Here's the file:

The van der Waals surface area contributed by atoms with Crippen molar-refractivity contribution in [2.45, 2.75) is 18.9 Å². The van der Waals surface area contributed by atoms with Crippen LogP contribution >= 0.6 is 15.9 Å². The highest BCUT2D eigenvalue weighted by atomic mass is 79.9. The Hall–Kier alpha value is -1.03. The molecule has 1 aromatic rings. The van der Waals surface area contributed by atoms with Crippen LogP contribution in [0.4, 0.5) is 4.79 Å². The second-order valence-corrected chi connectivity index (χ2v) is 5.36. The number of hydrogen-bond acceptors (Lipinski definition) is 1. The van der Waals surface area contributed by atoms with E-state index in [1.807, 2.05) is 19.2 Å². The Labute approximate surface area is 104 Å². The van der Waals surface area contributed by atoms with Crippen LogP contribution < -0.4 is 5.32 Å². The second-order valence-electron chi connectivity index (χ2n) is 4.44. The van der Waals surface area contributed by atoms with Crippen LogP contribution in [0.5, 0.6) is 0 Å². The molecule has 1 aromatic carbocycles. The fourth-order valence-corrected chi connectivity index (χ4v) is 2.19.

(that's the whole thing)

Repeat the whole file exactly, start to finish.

The van der Waals surface area contributed by atoms with Crippen molar-refractivity contribution in [2.45, 2.75) is 18.9 Å². The van der Waals surface area contributed by atoms with Crippen LogP contribution >= 0.6 is 15.9 Å². The highest BCUT2D eigenvalue weighted by atomic mass is 79.9. The Hall–Kier alpha value is -1.03. The molecule has 1 aromatic rings. The van der Waals surface area contributed by atoms with Crippen LogP contribution in [0.4, 0.5) is 4.79 Å². The second-order valence-corrected chi connectivity index (χ2v) is 5.36. The number of hydrogen-bond acceptors (Lipinski definition) is 1. The van der Waals surface area contributed by atoms with E-state index in [1.807, 2.05) is 19.2 Å². The Labute approximate surface area is 104 Å². The van der Waals surface area contributed by atoms with Crippen LogP contribution < -0.4 is 5.32 Å². The second-order valence-electron chi connectivity index (χ2n) is 4.44. The van der Waals surface area contributed by atoms with Crippen LogP contribution in [0.5, 0.6) is 0 Å². The molecule has 1 aromatic carbocycles. The fourth-order valence-corrected chi connectivity index (χ4v) is 2.19.